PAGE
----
US stocks sank Thursday in the second day of losses after President Barack Obama's re-election victory, trimming another one percent after Wednesday's huge rout.
The specter of a bruising political battle over the fiscal cliff and budget cutting added to more eurozone worries and lowered corporate outlooks to press share prices down.
But shares were also pulled down by another 3.6 percent fall in shares of Apple, the world's largest company by market capitalization, taking its loss in the past five sessions to nearly 11 percent.
The Dow Jones Industrial Average lost 121.41 points (0.94 percent) to 12,811.32.
The broad-based S&P 500 fell 17.02 (1.22 percent) to 1,377.51, while the tech-rich Nasdaq Composite lost 41.71 (1.42 percent) at 2,895.58.
The fall added to the Dow's 313-point drop on Wednesday -- the biggest one-day loss in a year -- one day after Obama defeated Republican challenger Mitt Romney at the polls.
On the same day the S&P lost nearly 34 points and the Nasdaq nearly 75 points.
Traders said Wall Street, which had largely favored Romney, was reacting more on worries of the looming battle between Democrats and Republicans over the deficit.
"If you were sitting yesterday and didn't sell enough, you were nervous at the end of the day, and you got back involved and started selling," explained Michael James of Wedbush Securities.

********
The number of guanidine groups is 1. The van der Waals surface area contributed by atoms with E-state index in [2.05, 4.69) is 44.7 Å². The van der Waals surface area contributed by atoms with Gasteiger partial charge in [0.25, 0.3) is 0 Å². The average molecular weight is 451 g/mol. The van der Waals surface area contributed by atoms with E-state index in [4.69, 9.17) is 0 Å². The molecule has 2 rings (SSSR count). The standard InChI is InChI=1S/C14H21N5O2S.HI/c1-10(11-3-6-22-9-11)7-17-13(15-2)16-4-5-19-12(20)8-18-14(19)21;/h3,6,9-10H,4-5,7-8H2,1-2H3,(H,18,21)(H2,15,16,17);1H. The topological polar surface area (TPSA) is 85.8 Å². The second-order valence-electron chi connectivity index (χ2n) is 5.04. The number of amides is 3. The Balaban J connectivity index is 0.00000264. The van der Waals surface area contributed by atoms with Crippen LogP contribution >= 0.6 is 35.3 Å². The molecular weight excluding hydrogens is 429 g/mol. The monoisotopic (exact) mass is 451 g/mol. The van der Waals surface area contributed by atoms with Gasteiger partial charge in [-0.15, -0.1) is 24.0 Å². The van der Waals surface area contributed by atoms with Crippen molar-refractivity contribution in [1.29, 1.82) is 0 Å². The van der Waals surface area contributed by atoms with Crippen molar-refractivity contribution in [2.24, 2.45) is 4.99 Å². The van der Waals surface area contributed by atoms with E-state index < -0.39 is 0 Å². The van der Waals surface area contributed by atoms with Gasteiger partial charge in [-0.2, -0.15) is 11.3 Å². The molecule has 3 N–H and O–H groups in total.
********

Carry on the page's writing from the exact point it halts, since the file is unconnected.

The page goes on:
In addition, he said, "the complete technical breakdown of Apple today has forced a big risk reduction and positioning reduction."
Apple shares lost another 3.63 percent to $537.75, after falling 3.8 percent Wednesday.
Some analysts called it a correction in the stock's price after a huge runup, while others cited worries about possible capital gains and dividend tax hikes from the beginning of the year.
Bank of America (+1.7 percent) and Boeing (+1.2 percent) were leaders in a handful of gainers on the 30-stock Dow.
Cisco (-2.2 percent) and McDonalds (-2.0 percent) led the losers.
Industrial equipment maker Babcock & Wilcox plunged 11.1 percent despite beating earnings expectations in its fiscal first quarter with a $46.7 million profit.
Chip maker Qualcomm rose 4.4 percent after delivering a fairly buoyant outlook for sales.
Bond prices were mixed. The 10-year US Treasury yield was flat at 1.63 percent, and the 30-year fell to 2.77 percent from 2.82 percent Wednesday. Bond prices and yields move inversely.